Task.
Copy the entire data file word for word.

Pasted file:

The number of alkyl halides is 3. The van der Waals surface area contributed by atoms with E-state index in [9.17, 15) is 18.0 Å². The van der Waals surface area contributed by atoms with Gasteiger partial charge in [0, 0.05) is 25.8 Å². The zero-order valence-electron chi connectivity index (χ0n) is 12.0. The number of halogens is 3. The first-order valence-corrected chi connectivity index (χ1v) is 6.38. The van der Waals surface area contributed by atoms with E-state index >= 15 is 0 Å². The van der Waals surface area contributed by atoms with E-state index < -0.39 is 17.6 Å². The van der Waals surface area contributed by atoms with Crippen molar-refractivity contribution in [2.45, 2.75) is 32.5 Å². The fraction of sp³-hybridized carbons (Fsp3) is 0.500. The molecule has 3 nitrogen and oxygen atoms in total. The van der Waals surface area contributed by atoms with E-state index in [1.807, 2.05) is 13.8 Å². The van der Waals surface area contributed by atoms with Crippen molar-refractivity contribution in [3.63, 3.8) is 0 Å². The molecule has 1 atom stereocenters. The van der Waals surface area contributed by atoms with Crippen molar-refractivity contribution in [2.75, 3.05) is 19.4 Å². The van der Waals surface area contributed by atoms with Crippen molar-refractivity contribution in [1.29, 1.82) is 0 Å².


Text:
The number of alkyl halides is 3. The van der Waals surface area contributed by atoms with E-state index in [9.17, 15) is 18.0 Å². The van der Waals surface area contributed by atoms with Gasteiger partial charge in [0, 0.05) is 25.8 Å². The zero-order valence-electron chi connectivity index (χ0n) is 12.0. The number of halogens is 3. The first-order valence-corrected chi connectivity index (χ1v) is 6.38. The van der Waals surface area contributed by atoms with E-state index >= 15 is 0 Å². The van der Waals surface area contributed by atoms with E-state index < -0.39 is 17.6 Å². The van der Waals surface area contributed by atoms with Crippen molar-refractivity contribution in [2.45, 2.75) is 32.5 Å². The fraction of sp³-hybridized carbons (Fsp3) is 0.500. The molecule has 3 nitrogen and oxygen atoms in total. The van der Waals surface area contributed by atoms with E-state index in [1.807, 2.05) is 13.8 Å². The van der Waals surface area contributed by atoms with Crippen molar-refractivity contribution in [3.63, 3.8) is 0 Å². The molecule has 1 atom stereocenters. The van der Waals surface area contributed by atoms with Crippen molar-refractivity contribution in [2.75, 3.05) is 19.4 Å². The van der Waals surface area contributed by atoms with Crippen molar-refractivity contribution in [1.29, 1.82) is 0 Å².